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Critically endangered crocodile hatchlings from same nest may have multiple fathers

Some clutches fathered by two or three male crocodiles

PLOS

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IMAGE: Fig 1. Location of the El Frío Biological Station (EFBS), and three additional localities where last remaining populations of Crocodylus intermedius are found in Venezuela. view more

Credit: Lafferriere et al. PLOS ONE |DOI:10.1371/journal.pone.0150245

Genetic analysis revealed that critically endangered Orinoco crocodile hatchlings from the same clutch may have multiple fathers, according to a study published March 16, 2016 in the open-access journal PLOS ONE by Natalia Rossi Lafferriere from Columbia University and colleagues.

Understanding reproductive behavior helps to inform reintroduction programs for critically endangered species. The Orinoco crocodile is one of the most threatened crocodile species in the world and has been reduced to only a few wild populations in Venezuela and Colombia. One of these populations was founded by reintroducing Orinoco crocodiles in El Frío Biological Station, Venezuela. To understand reproductive behavior of this population of Orinoco crocodiles, researchers collected twenty egg clutches for incubation in the lab for one year and then released the juveniles. They also conducted genetic analysis on the over 330 hatchlings to infer paternity.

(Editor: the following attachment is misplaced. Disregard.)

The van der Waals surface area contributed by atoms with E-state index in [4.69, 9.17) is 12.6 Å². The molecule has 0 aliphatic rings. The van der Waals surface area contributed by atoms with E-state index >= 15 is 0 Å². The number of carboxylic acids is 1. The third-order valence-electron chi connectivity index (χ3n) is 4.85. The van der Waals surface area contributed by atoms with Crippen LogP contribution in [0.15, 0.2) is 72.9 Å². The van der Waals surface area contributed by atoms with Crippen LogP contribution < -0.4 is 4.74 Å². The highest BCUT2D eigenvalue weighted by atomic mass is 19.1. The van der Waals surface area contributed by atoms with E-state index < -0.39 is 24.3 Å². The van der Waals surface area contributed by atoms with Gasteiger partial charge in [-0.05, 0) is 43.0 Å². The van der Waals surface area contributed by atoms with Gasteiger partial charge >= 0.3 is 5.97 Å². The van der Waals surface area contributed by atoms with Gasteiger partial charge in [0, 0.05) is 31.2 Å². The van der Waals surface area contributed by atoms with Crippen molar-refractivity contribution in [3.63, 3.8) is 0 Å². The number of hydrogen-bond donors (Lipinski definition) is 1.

They inferred from genetic analysis that there were 14 mothers and 16 fathers of the 20 clutches and that half of the clutches were fathered by two or three males. They also found that fathers contributed unequally to offspring, with six of the 14 inferred males fathering 90% of the total offspring, and three of those six males fathering more than 70% of the total offspring. The authors suggest their results provide the first evidence of multiple paternity occurring in a reintroduced Orinoco crocodile population and support the success of reintroduction efforts of this critically endangered species in El Frío Biological Station, as multiple paternity has been shown to potentially increase the overall genetic diversity of a population. Further studies are needed to understand other factors influencing survival, but the information from this study may help inform conservation strategies and long-term management plans for the species.

In your coverage please use this URL to provide access to the freely available paper: http://dx.plos.org/10.1371/journal.pone.0150245

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